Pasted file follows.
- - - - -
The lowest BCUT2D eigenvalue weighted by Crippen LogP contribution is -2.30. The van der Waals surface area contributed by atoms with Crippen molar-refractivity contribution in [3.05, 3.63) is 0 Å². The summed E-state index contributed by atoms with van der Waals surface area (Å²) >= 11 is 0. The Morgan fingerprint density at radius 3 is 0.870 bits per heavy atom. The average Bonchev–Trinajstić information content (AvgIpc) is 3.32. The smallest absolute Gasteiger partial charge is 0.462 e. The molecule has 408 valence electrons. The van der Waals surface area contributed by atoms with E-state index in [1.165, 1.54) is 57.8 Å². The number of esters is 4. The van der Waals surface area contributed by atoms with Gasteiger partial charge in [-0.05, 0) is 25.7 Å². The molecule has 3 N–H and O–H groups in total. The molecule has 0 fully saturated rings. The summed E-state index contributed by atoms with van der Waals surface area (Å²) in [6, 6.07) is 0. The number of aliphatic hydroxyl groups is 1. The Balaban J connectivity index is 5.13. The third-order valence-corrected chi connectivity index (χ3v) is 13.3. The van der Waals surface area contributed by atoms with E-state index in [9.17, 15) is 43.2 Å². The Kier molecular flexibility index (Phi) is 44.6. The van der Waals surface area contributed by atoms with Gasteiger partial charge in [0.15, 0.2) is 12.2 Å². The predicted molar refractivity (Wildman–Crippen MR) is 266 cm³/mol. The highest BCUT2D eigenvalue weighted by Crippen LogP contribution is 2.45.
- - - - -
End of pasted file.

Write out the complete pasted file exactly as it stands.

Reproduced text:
The lowest BCUT2D eigenvalue weighted by Crippen LogP contribution is -2.30. The van der Waals surface area contributed by atoms with Crippen molar-refractivity contribution in [3.05, 3.63) is 0 Å². The summed E-state index contributed by atoms with van der Waals surface area (Å²) >= 11 is 0. The Morgan fingerprint density at radius 3 is 0.870 bits per heavy atom. The average Bonchev–Trinajstić information content (AvgIpc) is 3.32. The smallest absolute Gasteiger partial charge is 0.462 e. The molecule has 408 valence electrons. The van der Waals surface area contributed by atoms with E-state index in [1.165, 1.54) is 57.8 Å². The number of esters is 4. The van der Waals surface area contributed by atoms with Gasteiger partial charge in [-0.05, 0) is 25.7 Å². The molecule has 3 N–H and O–H groups in total. The molecule has 0 fully saturated rings. The summed E-state index contributed by atoms with van der Waals surface area (Å²) in [6, 6.07) is 0. The number of aliphatic hydroxyl groups is 1. The Balaban J connectivity index is 5.13. The third-order valence-corrected chi connectivity index (χ3v) is 13.3. The van der Waals surface area contributed by atoms with E-state index in [9.17, 15) is 43.2 Å². The Kier molecular flexibility index (Phi) is 44.6. The van der Waals surface area contributed by atoms with Gasteiger partial charge in [0.15, 0.2) is 12.2 Å². The predicted molar refractivity (Wildman–Crippen MR) is 266 cm³/mol. The highest BCUT2D eigenvalue weighted by Crippen LogP contribution is 2.45.